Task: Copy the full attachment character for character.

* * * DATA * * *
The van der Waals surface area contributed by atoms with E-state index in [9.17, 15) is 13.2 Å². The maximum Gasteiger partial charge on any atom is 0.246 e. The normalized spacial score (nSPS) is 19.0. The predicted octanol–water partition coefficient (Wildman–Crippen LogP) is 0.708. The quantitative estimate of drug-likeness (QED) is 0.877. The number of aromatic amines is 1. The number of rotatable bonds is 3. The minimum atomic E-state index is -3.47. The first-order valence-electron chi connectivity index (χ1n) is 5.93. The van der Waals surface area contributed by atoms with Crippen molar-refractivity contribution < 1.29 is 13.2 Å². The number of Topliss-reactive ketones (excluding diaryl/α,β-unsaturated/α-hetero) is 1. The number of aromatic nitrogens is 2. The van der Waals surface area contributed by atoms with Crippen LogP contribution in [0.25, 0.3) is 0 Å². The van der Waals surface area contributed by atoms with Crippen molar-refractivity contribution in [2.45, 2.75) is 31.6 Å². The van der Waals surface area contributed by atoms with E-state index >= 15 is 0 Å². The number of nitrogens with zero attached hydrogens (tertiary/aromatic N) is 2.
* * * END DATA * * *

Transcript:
The van der Waals surface area contributed by atoms with E-state index in [9.17, 15) is 13.2 Å². The maximum Gasteiger partial charge on any atom is 0.246 e. The normalized spacial score (nSPS) is 19.0. The predicted octanol–water partition coefficient (Wildman–Crippen LogP) is 0.708. The quantitative estimate of drug-likeness (QED) is 0.877. The number of aromatic amines is 1. The number of rotatable bonds is 3. The minimum atomic E-state index is -3.47. The first-order valence-electron chi connectivity index (χ1n) is 5.93. The van der Waals surface area contributed by atoms with Crippen molar-refractivity contribution < 1.29 is 13.2 Å². The number of Topliss-reactive ketones (excluding diaryl/α,β-unsaturated/α-hetero) is 1. The number of aromatic nitrogens is 2. The van der Waals surface area contributed by atoms with Crippen LogP contribution in [0.25, 0.3) is 0 Å². The van der Waals surface area contributed by atoms with Crippen molar-refractivity contribution in [2.45, 2.75) is 31.6 Å². The van der Waals surface area contributed by atoms with E-state index >= 15 is 0 Å². The number of nitrogens with zero attached hydrogens (tertiary/aromatic N) is 2.